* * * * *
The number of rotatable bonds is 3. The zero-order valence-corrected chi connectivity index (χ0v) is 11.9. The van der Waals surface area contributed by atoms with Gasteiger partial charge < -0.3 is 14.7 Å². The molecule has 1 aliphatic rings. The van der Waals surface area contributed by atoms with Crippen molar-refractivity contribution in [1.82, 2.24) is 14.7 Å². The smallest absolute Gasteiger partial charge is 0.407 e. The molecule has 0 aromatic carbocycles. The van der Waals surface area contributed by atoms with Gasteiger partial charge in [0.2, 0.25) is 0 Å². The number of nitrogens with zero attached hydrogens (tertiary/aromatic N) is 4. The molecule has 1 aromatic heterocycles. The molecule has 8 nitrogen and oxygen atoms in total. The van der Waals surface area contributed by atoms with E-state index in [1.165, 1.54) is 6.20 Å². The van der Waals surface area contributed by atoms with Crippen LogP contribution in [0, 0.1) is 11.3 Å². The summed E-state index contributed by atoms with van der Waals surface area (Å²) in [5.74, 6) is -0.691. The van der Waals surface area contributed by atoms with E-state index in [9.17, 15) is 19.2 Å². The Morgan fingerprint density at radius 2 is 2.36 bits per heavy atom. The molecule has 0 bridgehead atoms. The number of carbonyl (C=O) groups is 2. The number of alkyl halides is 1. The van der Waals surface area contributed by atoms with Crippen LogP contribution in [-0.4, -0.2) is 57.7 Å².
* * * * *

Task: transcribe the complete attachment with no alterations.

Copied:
The number of rotatable bonds is 3. The zero-order valence-corrected chi connectivity index (χ0v) is 11.9. The van der Waals surface area contributed by atoms with Gasteiger partial charge < -0.3 is 14.7 Å². The molecule has 1 aliphatic rings. The van der Waals surface area contributed by atoms with Crippen molar-refractivity contribution in [1.82, 2.24) is 14.7 Å². The smallest absolute Gasteiger partial charge is 0.407 e. The molecule has 0 aromatic carbocycles. The van der Waals surface area contributed by atoms with Gasteiger partial charge in [0.2, 0.25) is 0 Å². The number of nitrogens with zero attached hydrogens (tertiary/aromatic N) is 4. The molecule has 1 aromatic heterocycles. The molecule has 8 nitrogen and oxygen atoms in total. The van der Waals surface area contributed by atoms with E-state index in [1.165, 1.54) is 6.20 Å². The van der Waals surface area contributed by atoms with Crippen LogP contribution in [0, 0.1) is 11.3 Å². The summed E-state index contributed by atoms with van der Waals surface area (Å²) in [5.74, 6) is -0.691. The van der Waals surface area contributed by atoms with E-state index in [9.17, 15) is 19.2 Å². The Morgan fingerprint density at radius 2 is 2.36 bits per heavy atom. The molecule has 0 bridgehead atoms. The number of carbonyl (C=O) groups is 2. The number of alkyl halides is 1. The van der Waals surface area contributed by atoms with Crippen LogP contribution in [-0.4, -0.2) is 57.7 Å².